The poll covered Americans in general, then broke down the stats by people overall and people who specifically self-identify as born-again, evangelical, or fundamentalist Christians.
Americans: 58% believe gay marriage is a civil right, 64% think gay marriage legalization is inevitable
The self-identified group (the ones who should all agree with the views of the SBC): less than 20% believe employers should be allowed to discriminate against gay employees, less than 40% believe landlords should be allowed to discriminate against gay tenants
Either that's a statistical anomaly with odds so great it would win the lottery, or 80% and 60% respectively of the members of SBC churches feel the same.
If it's the minority of members are so opposed to gay rights, why are the majority of members sitting by while that conference lobbies against them in Washington, preaches to their congregations to support anti-gay candidates, and counsels their congregation's pastors to teach anti-gay curriculum in Sunday school and bible study?
Wouldn't the logical choice be to either publicly denounce the leadership or to leave the denom for one more in line with their beliefs?
That would be the logical and honorable choice, but I imagine that it's easier said than done. Few people are willing to speak out against injustice, anyway, when the injustice is perpetrated by authority figures that are farther removed from them. I imagine that many people in those churches feel a community connection to it and that makes it difficult to speak out against what they imagine to be the majority. I think many people are willing to be honest in polls where they can maintain their anonymity, but may not feel safe enough to be able to openly express their beliefs like that. Plus, when we consider the authority and reverence that preachers are given, I'm sure it's a perfect storm for keeping those wishes for equality quiet. Not enough people are that brave.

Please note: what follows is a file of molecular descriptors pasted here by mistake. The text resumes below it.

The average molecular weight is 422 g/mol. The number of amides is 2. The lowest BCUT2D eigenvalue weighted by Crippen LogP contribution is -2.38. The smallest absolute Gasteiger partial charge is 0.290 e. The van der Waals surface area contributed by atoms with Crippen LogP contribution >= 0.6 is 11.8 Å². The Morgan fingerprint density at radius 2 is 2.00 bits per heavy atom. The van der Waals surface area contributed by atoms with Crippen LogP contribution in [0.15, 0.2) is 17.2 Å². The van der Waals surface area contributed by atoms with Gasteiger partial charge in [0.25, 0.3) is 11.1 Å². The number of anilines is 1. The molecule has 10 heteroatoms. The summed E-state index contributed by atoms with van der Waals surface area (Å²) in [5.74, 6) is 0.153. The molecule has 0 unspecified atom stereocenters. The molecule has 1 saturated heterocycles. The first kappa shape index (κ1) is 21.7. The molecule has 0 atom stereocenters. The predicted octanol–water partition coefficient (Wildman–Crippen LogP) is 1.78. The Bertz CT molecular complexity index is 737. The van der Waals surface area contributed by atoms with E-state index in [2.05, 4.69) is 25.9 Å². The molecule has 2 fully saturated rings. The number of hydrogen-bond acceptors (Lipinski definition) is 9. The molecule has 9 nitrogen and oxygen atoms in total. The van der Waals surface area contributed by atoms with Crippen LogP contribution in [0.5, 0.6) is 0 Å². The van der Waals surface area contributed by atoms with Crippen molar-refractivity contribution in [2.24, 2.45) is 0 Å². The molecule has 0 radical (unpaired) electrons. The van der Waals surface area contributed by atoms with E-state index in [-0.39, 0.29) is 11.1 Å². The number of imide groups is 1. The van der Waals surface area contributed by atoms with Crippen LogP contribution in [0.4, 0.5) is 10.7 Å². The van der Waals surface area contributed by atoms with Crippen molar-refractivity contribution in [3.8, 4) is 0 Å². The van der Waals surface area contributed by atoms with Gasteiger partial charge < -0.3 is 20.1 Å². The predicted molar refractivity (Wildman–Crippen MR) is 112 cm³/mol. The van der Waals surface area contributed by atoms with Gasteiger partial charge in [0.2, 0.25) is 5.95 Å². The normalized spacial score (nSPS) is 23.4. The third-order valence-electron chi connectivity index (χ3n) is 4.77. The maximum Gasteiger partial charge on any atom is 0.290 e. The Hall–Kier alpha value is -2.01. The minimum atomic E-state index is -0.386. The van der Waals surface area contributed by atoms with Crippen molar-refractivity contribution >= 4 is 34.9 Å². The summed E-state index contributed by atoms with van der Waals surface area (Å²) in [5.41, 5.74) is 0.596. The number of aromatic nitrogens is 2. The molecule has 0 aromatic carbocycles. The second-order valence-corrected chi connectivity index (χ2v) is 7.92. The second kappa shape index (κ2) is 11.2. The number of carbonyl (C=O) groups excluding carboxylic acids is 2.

Answer by jsbenkert at 7:08 PM on Mar. 12, 2013
Answer by okmanders at 8:45 PM on Mar. 12, 2013
Answer by missanc at 9:18 PM on Mar. 12, 2013
Answer by Ballad at 8:51 PM on Mar. 12, 2013
Answer by missanc at 9:21 PM on Mar. 12, 2013
Answer by gdiamante at 1:03 AM on Mar. 13, 2013
I've witnessed what missanc is talking about above. In fact, one of my best friends has started attending church, even though she is atheist, because her husband would stand a better chance of advancement within his company if he attended the same church as his boss. Turns out she was right.
Answer by jsbenkert at 11:06 PM on Mar. 12, 2013
Answer by missanc at 9:37 AM on Mar. 13, 2013
Answer by NikkiMomof2grls at 6:58 PM on Mar. 19, 2013